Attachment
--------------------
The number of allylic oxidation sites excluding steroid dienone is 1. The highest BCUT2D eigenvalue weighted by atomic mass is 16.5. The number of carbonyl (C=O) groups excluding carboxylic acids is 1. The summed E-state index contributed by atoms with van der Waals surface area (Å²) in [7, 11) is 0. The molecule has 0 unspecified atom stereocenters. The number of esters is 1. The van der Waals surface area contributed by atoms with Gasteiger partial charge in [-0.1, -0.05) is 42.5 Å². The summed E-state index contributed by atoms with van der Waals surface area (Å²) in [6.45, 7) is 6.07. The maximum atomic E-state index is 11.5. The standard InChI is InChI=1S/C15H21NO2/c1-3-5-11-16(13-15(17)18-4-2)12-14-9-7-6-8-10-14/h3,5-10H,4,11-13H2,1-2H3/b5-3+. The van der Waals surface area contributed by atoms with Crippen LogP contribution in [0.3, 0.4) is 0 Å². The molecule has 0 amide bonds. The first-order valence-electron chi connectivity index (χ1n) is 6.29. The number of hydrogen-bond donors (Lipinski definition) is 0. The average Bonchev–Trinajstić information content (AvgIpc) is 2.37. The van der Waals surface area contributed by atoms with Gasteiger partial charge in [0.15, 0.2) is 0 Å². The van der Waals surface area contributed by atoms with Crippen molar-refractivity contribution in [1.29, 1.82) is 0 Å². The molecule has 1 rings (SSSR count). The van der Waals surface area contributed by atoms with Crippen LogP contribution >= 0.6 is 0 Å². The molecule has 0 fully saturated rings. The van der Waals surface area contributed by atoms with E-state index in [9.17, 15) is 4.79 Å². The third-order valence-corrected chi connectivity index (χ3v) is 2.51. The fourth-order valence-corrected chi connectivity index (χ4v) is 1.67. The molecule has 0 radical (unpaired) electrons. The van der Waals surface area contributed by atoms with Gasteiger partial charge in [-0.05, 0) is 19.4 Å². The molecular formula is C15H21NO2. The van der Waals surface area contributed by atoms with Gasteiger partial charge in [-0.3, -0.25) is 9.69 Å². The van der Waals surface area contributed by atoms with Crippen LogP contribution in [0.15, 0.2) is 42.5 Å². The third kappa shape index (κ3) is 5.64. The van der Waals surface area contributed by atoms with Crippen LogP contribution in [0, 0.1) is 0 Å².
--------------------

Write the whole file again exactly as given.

The number of allylic oxidation sites excluding steroid dienone is 1. The highest BCUT2D eigenvalue weighted by atomic mass is 16.5. The number of carbonyl (C=O) groups excluding carboxylic acids is 1. The summed E-state index contributed by atoms with van der Waals surface area (Å²) in [7, 11) is 0. The molecule has 0 unspecified atom stereocenters. The number of esters is 1. The van der Waals surface area contributed by atoms with Gasteiger partial charge in [-0.1, -0.05) is 42.5 Å². The summed E-state index contributed by atoms with van der Waals surface area (Å²) in [6.45, 7) is 6.07. The maximum atomic E-state index is 11.5. The standard InChI is InChI=1S/C15H21NO2/c1-3-5-11-16(13-15(17)18-4-2)12-14-9-7-6-8-10-14/h3,5-10H,4,11-13H2,1-2H3/b5-3+. The van der Waals surface area contributed by atoms with Crippen LogP contribution in [0.3, 0.4) is 0 Å². The molecule has 0 amide bonds. The first-order valence-electron chi connectivity index (χ1n) is 6.29. The number of hydrogen-bond donors (Lipinski definition) is 0. The average Bonchev–Trinajstić information content (AvgIpc) is 2.37. The van der Waals surface area contributed by atoms with Gasteiger partial charge in [0.15, 0.2) is 0 Å². The van der Waals surface area contributed by atoms with Crippen molar-refractivity contribution in [1.29, 1.82) is 0 Å². The molecule has 1 rings (SSSR count). The van der Waals surface area contributed by atoms with Crippen LogP contribution >= 0.6 is 0 Å². The molecule has 0 fully saturated rings. The van der Waals surface area contributed by atoms with E-state index in [9.17, 15) is 4.79 Å². The third-order valence-corrected chi connectivity index (χ3v) is 2.51. The fourth-order valence-corrected chi connectivity index (χ4v) is 1.67. The molecule has 0 radical (unpaired) electrons. The van der Waals surface area contributed by atoms with Gasteiger partial charge in [-0.05, 0) is 19.4 Å². The molecular formula is C15H21NO2. The van der Waals surface area contributed by atoms with Gasteiger partial charge in [-0.3, -0.25) is 9.69 Å². The van der Waals surface area contributed by atoms with Crippen LogP contribution in [0.15, 0.2) is 42.5 Å². The third kappa shape index (κ3) is 5.64. The van der Waals surface area contributed by atoms with Crippen LogP contribution in [0, 0.1) is 0 Å².